B&L: What animal do you associate yourself with (given our ties to oxen)?
David Francey: A crow. I’m drawn to beautiful things that catch my eye. I always will be. On the other hand, I’m not above picking through the detritus of life either. It’s a constant search for inspiration amid the highs and lows.
B&L: Why music? Why do you seek it? Why do you create it? How’d it come calling to you?
Francey: I’m drawn to music and painting. Music came out of writing poetry, which I’ve done since I was 10 years old. In my teens I began making up tunes and singing the poems to myself. I was listening to Joni Mitchell, Bruce Cockburn, and John Prine a lot. Hence the progression to writing songs. Writing has always served to sort out the emotional side of life for me. I can’t write about something that doesn’t move me, good or bad.
B&L: Was there a moment or experience that led you to try your hand at making this your life? What keeps you inspired to keep going?
Francey: I was press ganged into music by Beth Girdler, my wife. She was the motivator behind it. I had no urge to pursue music as a livelihood.
I keep going at it because I feel what I write still rings with people… that I still have something to say. If I ever feel otherwise, I’ll stop.
B&L: What’s the making of a great show? What do you look or hope for as you step foot on that stage?
Francey: I hope for a listening audience. That’s half the battle. Then I try and sing songs worth listening to.
I want people to leave the concert moved and ultimately happy.
B&L: Okay, let’s talk about the latest record, “Empty Train.” What were the goals when you set out to make it?
Francey: The goal was to make the best record we could make and to enjoy doing it. I like to think we did that.
B&L: You like trains? My four-year-old LOVES trains. I prefer them to be empty (so he’s not bothering anything while he’s running around in them), but your vision of an empty train is something far different. Care to expound upon the meaning a bit?
Francey: I’ve always loved trains. I grew up at the end of the Steam era in Britain so it was a given.
I thought the Empty Train was an excellent metaphor for failed love. The inspiration came from the trains running empty through Ashcroft, BC. As lonesome and sad a sound as I’ve ever heard. Perfect for expressing the emptiness I feel when you’ve been left behind by love.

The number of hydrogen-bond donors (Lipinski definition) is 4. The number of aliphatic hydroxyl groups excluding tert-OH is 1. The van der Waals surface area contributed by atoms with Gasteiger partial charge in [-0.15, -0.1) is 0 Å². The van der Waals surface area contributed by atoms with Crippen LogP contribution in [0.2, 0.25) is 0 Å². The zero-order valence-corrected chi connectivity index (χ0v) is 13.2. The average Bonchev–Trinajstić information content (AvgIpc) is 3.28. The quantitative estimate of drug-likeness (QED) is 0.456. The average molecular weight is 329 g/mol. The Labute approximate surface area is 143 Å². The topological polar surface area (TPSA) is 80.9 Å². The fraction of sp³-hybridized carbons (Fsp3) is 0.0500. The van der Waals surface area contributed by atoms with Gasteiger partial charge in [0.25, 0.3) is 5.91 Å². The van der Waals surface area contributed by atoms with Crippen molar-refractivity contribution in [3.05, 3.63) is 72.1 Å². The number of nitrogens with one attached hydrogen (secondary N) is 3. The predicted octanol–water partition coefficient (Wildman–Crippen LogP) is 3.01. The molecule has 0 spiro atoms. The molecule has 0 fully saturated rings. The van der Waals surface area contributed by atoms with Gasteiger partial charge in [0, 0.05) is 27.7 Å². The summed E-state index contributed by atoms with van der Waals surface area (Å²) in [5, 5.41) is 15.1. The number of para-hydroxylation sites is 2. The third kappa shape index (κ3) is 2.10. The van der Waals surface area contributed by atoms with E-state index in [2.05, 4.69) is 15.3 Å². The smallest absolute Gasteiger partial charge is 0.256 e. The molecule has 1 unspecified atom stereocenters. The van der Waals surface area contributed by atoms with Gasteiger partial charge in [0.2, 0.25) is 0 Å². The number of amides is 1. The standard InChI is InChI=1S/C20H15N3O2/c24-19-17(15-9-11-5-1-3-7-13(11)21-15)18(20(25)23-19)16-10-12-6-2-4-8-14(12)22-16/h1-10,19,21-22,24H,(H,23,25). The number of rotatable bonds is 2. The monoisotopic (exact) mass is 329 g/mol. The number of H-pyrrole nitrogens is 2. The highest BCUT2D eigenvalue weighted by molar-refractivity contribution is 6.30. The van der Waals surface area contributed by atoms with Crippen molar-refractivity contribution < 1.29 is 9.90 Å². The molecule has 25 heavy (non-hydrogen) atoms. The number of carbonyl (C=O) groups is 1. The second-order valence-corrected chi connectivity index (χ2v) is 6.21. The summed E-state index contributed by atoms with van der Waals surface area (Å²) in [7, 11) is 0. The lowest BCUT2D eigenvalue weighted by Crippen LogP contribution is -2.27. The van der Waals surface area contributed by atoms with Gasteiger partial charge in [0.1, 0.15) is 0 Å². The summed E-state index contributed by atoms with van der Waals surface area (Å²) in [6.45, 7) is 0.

B&L: What do you enjoy about traveling around and playing your songs? What’s the best mode of travel? Car, plane, bus, bicycle? Walking?
Francey: I’ve always been smitten by wanderlust. When I read John Stienbeck’s “Travels With Charlie,” that put me on the road for good.
I hitchhiked across the country and up to the Yukon several times – the first being when I was sixteen. On that trip I also hopped a freight train from Thunder Bay to Sudbury. It remains one of my fondest memories. Now, for me, driving is the preferred mode of travel, since you can’t take a boat or a train everywhere.
B&L: You’re a “carpenter turned songwriter.” How does carpentry play into the way you pen songs? What sort of precision and patience goes into both art forms?
Francey: I’m a better songwriter than I was a carpenter. Mind you, I wrote a large number of songs while on the job site. I am infinitely more patient and precise when it comes to songwriting. I like carpentry. I love songwriting.
B&L: Are you a patient man in general? Are there facets of life you’re not so patient with?
Francey: I am extremely patient when it comes to songwriting, in that I will and have waited years for the right word. I never put a song out without making every word count. I’m constantly paring a song down. Overwriting is an anathema to me and the most common trap people fall into. Less is more to me.
B&L: What’s one tune (or, heck, a couple) that exists out there in the ether that blows you away that you kind of wish you had written yourself?
Francey: “Hejira” by Joni Mitchell. “Sonny’s Dream” by Ron Hynes. “A Fond Kiss” by Robert Burns. “Hard Times Come Again No More” by Steven Foster, to name a few. They all ring for me. They all strike the heart.
B&L: What can folks expect when they come out to see you perform at the Stone Church this Thursday? What excites you about getting back to the good ol’ Granite State?
Francey: We’ll play a lot of “Empty Train” and a good selection of older material. In New Hampshire I have good musical friends like Ben and Sarah and a dear musician friend in Craig Werth. He’s one of the finest songwriters and players I have ever had the pleasure to play with. A true humanist and a great heart. It’s evident in his beautiful writing.
B&L: Question number 12. If you could have a dozen of anything, what would that dozen of something be?
Francey: Beer. Or fried whole clams.
David Francey will visit the Stone Church on Thursday, May 12th. Newmarket resident/musician Craig Werth will open the show. For tickets and more information, click here.